North America


Equities look relatively expensive and higher interest rates could place greater strain on valuations.  We remain concerned by the overvaluation of the dollar which, if weakened, could prove painful for UK investors. The US consumer has proved resilient and employment has been strong.  Good news for the economy is bad news for the Federal Reserve, who might be required to hike interest rates, which could place greater strain on the growth orientated US market.



Sentiment has been weak for a prolonged period and equities are under-owned. This might ease: Europe rebuilt gas reserves to avert a crisis and with energy security a key political priority, easing energy prices should prove economically supportive. Monetary policy is tightening gradually and the labour market has spare capacity. Rates should peak at a lower point to reflect Europe’s softer growth trajectory.



We hoped weakness in the Yen would revive exporters yet Japanese manufacturing output has shifted into contractionary territory making us more cautious ahead. Moreover, the Bank of Japan has eased up on their yield curve control policy and their appetite to continue such accommodative conditions looks to be moderating.

Asia Pacific


Geopolitical flashpoints between the West and East remain high. Western military support for Ukraine continues to expand and tensions between the US and China have re-flared. We view companies having to re-evaluate their supply chain exposures as a multi-year theme and expect diversification of supply chains outside of China into Asia Pacific, which should be a net positive for the region.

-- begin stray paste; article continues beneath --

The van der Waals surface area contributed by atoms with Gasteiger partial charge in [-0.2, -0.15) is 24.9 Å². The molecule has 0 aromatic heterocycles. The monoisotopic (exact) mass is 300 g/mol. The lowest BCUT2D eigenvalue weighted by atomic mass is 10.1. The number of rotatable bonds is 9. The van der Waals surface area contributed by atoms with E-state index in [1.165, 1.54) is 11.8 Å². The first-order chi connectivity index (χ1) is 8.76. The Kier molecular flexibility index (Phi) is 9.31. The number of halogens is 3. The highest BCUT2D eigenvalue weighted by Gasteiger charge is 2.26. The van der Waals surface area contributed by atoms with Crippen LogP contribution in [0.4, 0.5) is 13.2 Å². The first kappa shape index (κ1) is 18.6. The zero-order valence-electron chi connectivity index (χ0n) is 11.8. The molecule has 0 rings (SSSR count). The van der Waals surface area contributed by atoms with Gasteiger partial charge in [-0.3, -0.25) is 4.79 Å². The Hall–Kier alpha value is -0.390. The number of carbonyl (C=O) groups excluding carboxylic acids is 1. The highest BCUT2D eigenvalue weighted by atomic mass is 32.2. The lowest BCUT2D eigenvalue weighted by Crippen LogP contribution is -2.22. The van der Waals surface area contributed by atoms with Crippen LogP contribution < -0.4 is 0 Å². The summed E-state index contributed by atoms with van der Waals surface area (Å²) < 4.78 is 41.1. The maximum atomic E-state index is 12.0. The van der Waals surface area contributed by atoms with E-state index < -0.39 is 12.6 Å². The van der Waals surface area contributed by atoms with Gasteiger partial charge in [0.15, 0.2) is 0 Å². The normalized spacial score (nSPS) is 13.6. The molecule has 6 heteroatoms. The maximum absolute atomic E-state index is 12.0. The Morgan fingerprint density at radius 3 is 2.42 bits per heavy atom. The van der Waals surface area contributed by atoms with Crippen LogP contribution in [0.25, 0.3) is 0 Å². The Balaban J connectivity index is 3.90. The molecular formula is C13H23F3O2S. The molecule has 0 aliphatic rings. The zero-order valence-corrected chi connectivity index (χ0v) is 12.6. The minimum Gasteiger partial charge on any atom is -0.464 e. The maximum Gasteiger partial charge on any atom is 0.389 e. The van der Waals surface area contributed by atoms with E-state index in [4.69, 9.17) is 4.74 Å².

Emerging Markets


Equity valuations look cheap relative to developed markets but central banks have tightened policy ahead of developed markets and, with global growth slowing corporate earnings could prove more vulnerable.





A rising yield environment tends to push down bond prices but we are adding to short dated government bonds as yields rise because newly issued bonds have to offer up higher coupons to encourage investors in. 



With spreads on government bonds having moved tighter we think the risk/reward trade-off has become less favourable as firms have indicated they are finding it more challenging to access credit.

Index Linked


With a positive real return they are necessary protection against inflation. If inflation proves stickier over the medium term, inflation-linked bonds should receive higher inflation returns.





We have been deploying cash to expand our UK equity overweight and reduce our government bond and corporate bond underweights to reflect the rising yields available on those fixed income instruments.





Moved to underweight on concerns that high levels of inflation push up the need for higher interest rates, hurting near term capital values of property assets as financing becomes more expensive. 





We are seeking less correlated opportunities and more market neutral hedge fund investments. We allocate to gold as a diversifier, inflation hedge and as a way to reduce currency debasement risk.

Managing your wealth

Managing your wealth

Understanding Finance

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Winter Issue Forty Two